Isinglass: Features, Properties and How to Use it in the Kitchen

Isinglass or “ittiocolla” – in English: isinglass – is the vulgar name of an ingredient / additive (E441) based on collagen ( proteins ), with a thickening and gelling function , very widespread both in home cooking and in industry – food, cosmetic, pharmacological etc.

“By definition,” isinglass would be obtained from drying and crushing the swim bladder of fish, but also from their cartilage – typical of the biological class Chondrichthyes, to which sharks, rays and sturgeons belong, for example. Today, however, the most marketed product in Italy, despite being called by the same name, is mainly obtained from the fifth quarter of large land mammals for slaughter (mainly pigs, but also cattle), in particular from the skin (commonly known as rind or rind. ) and cartilages.

In Italy, the word “isinglass” is improperly used as a synonym for “food gelatin”; it is actually a rather gross semantic error, or an imprecision. In fact, as we have said, although it is still produced and marketed today, fish collagen has been largely replaced by that obtained from pigs and cattle, better identified as “gelatin in sheets”. Secondly, at present, most of the “food jellies” are of vegetable or algal derivation; typical examples are gums, mucilages and other similar polymers. The most common are: guar gum , xanthan gum , tara gum, konjac gum,psyllium , agar agar , pectin etc.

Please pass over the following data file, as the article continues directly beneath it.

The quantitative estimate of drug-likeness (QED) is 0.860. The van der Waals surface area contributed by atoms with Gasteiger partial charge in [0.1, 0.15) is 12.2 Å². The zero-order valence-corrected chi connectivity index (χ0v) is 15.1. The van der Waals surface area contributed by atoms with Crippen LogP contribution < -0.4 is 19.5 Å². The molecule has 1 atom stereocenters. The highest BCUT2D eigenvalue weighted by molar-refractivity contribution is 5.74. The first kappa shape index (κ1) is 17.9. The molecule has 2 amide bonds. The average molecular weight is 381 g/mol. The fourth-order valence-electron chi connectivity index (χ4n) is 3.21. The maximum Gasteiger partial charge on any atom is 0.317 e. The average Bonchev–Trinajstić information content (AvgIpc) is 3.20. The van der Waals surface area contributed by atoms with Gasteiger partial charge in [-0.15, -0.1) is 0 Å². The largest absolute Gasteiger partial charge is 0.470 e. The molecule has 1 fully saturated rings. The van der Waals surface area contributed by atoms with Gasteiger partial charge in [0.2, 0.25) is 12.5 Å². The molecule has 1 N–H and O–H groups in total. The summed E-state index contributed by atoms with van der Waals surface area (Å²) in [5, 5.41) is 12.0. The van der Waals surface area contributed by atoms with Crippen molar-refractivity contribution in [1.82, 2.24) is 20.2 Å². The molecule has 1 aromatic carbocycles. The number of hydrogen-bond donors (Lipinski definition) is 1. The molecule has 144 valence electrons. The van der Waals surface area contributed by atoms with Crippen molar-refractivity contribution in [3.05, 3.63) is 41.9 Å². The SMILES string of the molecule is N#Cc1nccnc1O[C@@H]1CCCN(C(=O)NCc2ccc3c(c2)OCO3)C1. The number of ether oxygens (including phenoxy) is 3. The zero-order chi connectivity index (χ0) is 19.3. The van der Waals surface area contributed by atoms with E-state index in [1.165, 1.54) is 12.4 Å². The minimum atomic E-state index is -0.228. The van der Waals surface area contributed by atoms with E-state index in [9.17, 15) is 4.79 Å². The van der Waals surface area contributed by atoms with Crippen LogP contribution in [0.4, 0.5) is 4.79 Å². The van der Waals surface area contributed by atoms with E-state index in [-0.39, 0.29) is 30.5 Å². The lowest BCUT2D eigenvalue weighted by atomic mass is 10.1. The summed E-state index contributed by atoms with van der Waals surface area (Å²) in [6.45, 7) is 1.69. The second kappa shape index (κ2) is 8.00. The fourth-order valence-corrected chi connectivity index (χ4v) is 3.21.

In addition to the strong thickening and gelling capacity, the main characteristic that all these products have in common is their solubility in water or in any case in hydrophilic compounds; for the rest, these are molecules with chemical-physical properties sometimes quite different from each other. There are therefore many differences that make one gelatin suitable rather than another. In practice, the choice and application of food gelatins can change according to the desired result – consistency, tolerance to acid or basic pH , color, translucency, tactile sensation, etc. – to the nutritional or philosophical needs of consumers – see allergies food , intestinal diseases, vegetarian or vegan dietreligion, Muslim, Jewish, Hindu, Buddhist – etc.

Did you know that …

Most of the world production of isinglass is destined for the clarification or refinement of beer and wine . It can also be a kind of highly specific “glue paste”.

Nutritional Properties

Nutritional properties of isinglass

For most additives it would be useless to open a paragraph on their nutritional properties. In the case of gelatin instead, it is useful to say at least a few words about it.

First of all we must specify that, except for allergic forms , there are no documented adverse reactions affecting isinglass or gelatin based on terrestrial animal collagen. It may seem superfluous but, being a food additive ( E441 ), many consumers are led to believe that in large doses it can have a negative influence on health. It is not so.

In fact, isinglass is pure collagen, consisting only of proteins. It provides about 340 kcal / 100 g but, if we consider that about 1 g portion of pudding is used, its nutritional value, as well as its impact on the diet, are almost nil.

 

Anti-Cellulite Dessert – Blueberry Aspic and Gotu Kola